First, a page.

Your Decision To Cave To Internet Weirdos And/Or Your Youngest And Most Annoying Staffers Is Unlikely To Age Well
Think about your legacy!
Last night I got drinks with a friend, let’s call him “Jon,” who is pretty well-connected in politics. He’s had a successful career working for a bunch of politicians, several of whom you have heard of. That’s why, in addition to being a very good guy, he is a fun person to get drinks with. These folks always have stories.
Jon and I both felt, circa 2016, that the whole “man, these college students sure are crazy” thing was overblown. Seven years or so later, there we were, catching up and shaking our heads at just how wrong we’d been. The craziness absolutely spread into liberal institutions and caused countless meltdowns, as documented most comprehensively by Ryan Grim in The Intercept. From 2016 or so on, Jon saw things get worse and worse in progressive politics, and I saw things get worse and worse in mainstream (that is, progressive) journalism, and the similarities. . . weren’t subtle.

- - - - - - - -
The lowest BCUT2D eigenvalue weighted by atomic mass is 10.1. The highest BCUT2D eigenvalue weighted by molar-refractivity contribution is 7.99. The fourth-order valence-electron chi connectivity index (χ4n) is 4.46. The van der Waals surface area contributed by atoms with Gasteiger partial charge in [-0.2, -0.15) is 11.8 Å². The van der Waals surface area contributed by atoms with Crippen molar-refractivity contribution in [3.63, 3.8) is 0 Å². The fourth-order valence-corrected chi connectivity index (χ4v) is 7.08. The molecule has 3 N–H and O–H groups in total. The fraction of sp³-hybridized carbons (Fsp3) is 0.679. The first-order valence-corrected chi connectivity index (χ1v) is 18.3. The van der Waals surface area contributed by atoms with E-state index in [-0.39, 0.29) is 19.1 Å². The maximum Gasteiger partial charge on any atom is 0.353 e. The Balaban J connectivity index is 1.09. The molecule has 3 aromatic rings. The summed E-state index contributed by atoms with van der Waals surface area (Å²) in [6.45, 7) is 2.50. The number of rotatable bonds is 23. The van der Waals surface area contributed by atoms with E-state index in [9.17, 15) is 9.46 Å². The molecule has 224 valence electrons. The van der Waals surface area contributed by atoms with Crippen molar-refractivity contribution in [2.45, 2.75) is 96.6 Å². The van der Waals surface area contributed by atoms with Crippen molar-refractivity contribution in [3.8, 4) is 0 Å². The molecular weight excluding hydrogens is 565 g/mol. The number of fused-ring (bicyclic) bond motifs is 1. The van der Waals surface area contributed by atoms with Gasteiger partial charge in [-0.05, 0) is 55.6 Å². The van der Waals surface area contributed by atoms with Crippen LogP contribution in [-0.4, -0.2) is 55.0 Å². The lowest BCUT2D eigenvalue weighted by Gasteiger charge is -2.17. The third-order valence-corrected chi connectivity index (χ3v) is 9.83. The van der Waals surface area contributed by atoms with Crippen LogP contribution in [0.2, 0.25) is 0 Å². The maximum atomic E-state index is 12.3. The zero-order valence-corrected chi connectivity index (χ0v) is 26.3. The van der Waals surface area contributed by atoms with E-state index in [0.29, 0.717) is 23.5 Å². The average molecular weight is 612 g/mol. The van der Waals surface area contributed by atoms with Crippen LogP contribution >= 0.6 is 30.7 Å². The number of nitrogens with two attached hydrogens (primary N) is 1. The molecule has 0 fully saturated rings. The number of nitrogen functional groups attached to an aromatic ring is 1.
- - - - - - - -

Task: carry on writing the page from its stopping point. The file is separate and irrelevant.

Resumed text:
My friend told me that some politicians (including, again, ones you’ve heard of) are now “extremely frustrated and sick of their mostly younger and more radical staffers feeling entitled to dictate the terms of their policy positions and then slam them on social media if they didn't capitulate,” as he summed things up in a follow-up text message. These politicians are being less and less shy about expressing their views about these staffers in various ways. This, he thinks, is a sign of a pendulum swinging back toward relative normalcy after a period of major fervor.
But in some places, the pendulum isn’t quite there yet.